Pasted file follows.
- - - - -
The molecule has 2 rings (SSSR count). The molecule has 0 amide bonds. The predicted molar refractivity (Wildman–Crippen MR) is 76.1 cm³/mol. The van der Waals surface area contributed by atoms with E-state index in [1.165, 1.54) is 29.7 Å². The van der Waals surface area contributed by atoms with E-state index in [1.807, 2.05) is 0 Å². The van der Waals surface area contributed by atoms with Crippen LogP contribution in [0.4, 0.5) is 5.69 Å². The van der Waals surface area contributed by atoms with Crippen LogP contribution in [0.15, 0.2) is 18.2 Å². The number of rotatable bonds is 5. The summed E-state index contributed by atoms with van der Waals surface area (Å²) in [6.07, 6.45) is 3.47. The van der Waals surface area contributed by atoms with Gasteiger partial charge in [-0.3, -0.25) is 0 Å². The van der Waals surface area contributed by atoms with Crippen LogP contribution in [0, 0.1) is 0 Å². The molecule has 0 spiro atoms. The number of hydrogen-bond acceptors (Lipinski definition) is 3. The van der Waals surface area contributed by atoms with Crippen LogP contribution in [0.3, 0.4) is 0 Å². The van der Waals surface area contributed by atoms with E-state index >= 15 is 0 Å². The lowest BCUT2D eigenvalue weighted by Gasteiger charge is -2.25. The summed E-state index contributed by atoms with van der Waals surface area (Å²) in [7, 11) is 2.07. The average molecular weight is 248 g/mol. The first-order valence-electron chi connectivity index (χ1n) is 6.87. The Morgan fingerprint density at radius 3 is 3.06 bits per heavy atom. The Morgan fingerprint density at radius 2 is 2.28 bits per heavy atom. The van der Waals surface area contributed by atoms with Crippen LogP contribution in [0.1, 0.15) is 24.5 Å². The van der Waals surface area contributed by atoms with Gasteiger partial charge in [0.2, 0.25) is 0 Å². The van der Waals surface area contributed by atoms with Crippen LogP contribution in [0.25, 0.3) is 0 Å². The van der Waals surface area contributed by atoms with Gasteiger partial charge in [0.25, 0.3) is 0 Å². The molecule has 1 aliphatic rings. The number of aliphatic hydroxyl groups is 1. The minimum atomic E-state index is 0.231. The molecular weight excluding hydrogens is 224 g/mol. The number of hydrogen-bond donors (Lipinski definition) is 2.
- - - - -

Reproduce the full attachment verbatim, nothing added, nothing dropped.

The molecule has 2 rings (SSSR count). The molecule has 0 amide bonds. The predicted molar refractivity (Wildman–Crippen MR) is 76.1 cm³/mol. The van der Waals surface area contributed by atoms with E-state index in [1.165, 1.54) is 29.7 Å². The van der Waals surface area contributed by atoms with E-state index in [1.807, 2.05) is 0 Å². The van der Waals surface area contributed by atoms with Crippen LogP contribution in [0.4, 0.5) is 5.69 Å². The van der Waals surface area contributed by atoms with Crippen LogP contribution in [0.15, 0.2) is 18.2 Å². The number of rotatable bonds is 5. The summed E-state index contributed by atoms with van der Waals surface area (Å²) in [6.07, 6.45) is 3.47. The van der Waals surface area contributed by atoms with Gasteiger partial charge in [-0.3, -0.25) is 0 Å². The van der Waals surface area contributed by atoms with Crippen LogP contribution in [0, 0.1) is 0 Å². The molecule has 0 spiro atoms. The number of hydrogen-bond acceptors (Lipinski definition) is 3. The van der Waals surface area contributed by atoms with Crippen LogP contribution in [0.3, 0.4) is 0 Å². The van der Waals surface area contributed by atoms with E-state index >= 15 is 0 Å². The lowest BCUT2D eigenvalue weighted by Gasteiger charge is -2.25. The summed E-state index contributed by atoms with van der Waals surface area (Å²) in [7, 11) is 2.07. The average molecular weight is 248 g/mol. The first-order valence-electron chi connectivity index (χ1n) is 6.87. The Morgan fingerprint density at radius 3 is 3.06 bits per heavy atom. The Morgan fingerprint density at radius 2 is 2.28 bits per heavy atom. The van der Waals surface area contributed by atoms with Crippen LogP contribution in [0.1, 0.15) is 24.5 Å². The van der Waals surface area contributed by atoms with Gasteiger partial charge in [0.2, 0.25) is 0 Å². The van der Waals surface area contributed by atoms with Crippen LogP contribution in [0.25, 0.3) is 0 Å². The van der Waals surface area contributed by atoms with Gasteiger partial charge in [0.25, 0.3) is 0 Å². The molecule has 1 aliphatic rings. The number of aliphatic hydroxyl groups is 1. The minimum atomic E-state index is 0.231. The molecular weight excluding hydrogens is 224 g/mol. The number of hydrogen-bond donors (Lipinski definition) is 2.